6th Circuit: Computer Fraud and Abuse Act Requires More than Misuse of Authorized Access
All Employers with KY, MI, OH, and TN Employees
September 9, 2020
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The federal Computer Fraud and Abuse Act (CFAA) prohibits individuals from intentionally accessing a computer without authorization or exceeding their authorized access in certain situations. On September 9, 2020, in Royal Truck & Trailer Sales & Serv., Inc. v. Kraft, the Sixth Circuit Court of Appeal stated the phrase “exceeds authorized access” in the CFAA requires more than individuals’ misuse of information that they were authorized to access. Rather, “exceeds authorized access” refers to things like hacking into systems or files individuals are not authorized to access.
There, employees allegedly emailed confidential and proprietary employer information to their personal emails before they resigned, and deleted data from their employer-provided devices. The employer had policies against use or disclosure of proprietary information and removing software or apps from employer devices. The court stated that even though the employees may have violated employer policies, access to information to which they were authorized in the course of their employment did not rise to the level of a claim under the CFAA. Moreover, violation of employer policies is not a criminal act.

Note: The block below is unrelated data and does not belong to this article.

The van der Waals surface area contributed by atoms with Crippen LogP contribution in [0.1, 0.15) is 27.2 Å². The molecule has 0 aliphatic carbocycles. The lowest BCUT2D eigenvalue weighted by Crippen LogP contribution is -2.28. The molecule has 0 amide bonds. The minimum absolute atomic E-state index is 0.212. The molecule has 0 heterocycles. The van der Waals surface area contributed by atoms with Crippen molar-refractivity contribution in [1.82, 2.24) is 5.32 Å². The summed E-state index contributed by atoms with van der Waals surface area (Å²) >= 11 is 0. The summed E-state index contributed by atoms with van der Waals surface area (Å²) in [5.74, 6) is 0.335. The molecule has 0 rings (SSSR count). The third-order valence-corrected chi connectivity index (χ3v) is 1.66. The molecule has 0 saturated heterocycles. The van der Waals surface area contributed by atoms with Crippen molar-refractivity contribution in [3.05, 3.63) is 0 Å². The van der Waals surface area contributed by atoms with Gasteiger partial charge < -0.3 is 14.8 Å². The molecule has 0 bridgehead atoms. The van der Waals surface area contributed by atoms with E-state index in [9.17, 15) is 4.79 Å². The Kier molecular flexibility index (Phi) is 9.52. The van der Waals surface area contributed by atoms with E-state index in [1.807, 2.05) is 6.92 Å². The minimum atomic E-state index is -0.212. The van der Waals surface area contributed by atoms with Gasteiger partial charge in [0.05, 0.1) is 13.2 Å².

This ruling highlights the need for employers to have employees sign nondisclosure agreements to protect their confidential, proprietary, trade-secret information, so that such an agreement can be enforced if violated.
This ruling aligns with the Second, Fourth, and Ninth Circuits’ interpretation of the CFAA, in opposition to the Sixth Circuit with the First, Fifth, Seventh, Eighth, and Eleventh Circuits who have taken a broader interpretive approach. However, the U.S. Supreme Court is expected to weigh in on this issue in 2021.
- Review confidentiality policies, agreements, and procedures to ensure proper protection of protected company information.
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Disclaimer: This document is designed to provide general information and guidance concerning employment-related issues. It is presented with the understanding that ManagEase is not engaged in rendering any legal opinions. If a legal opinion is needed, please contact the services of your own legal adviser.
© 2020 ManagEase
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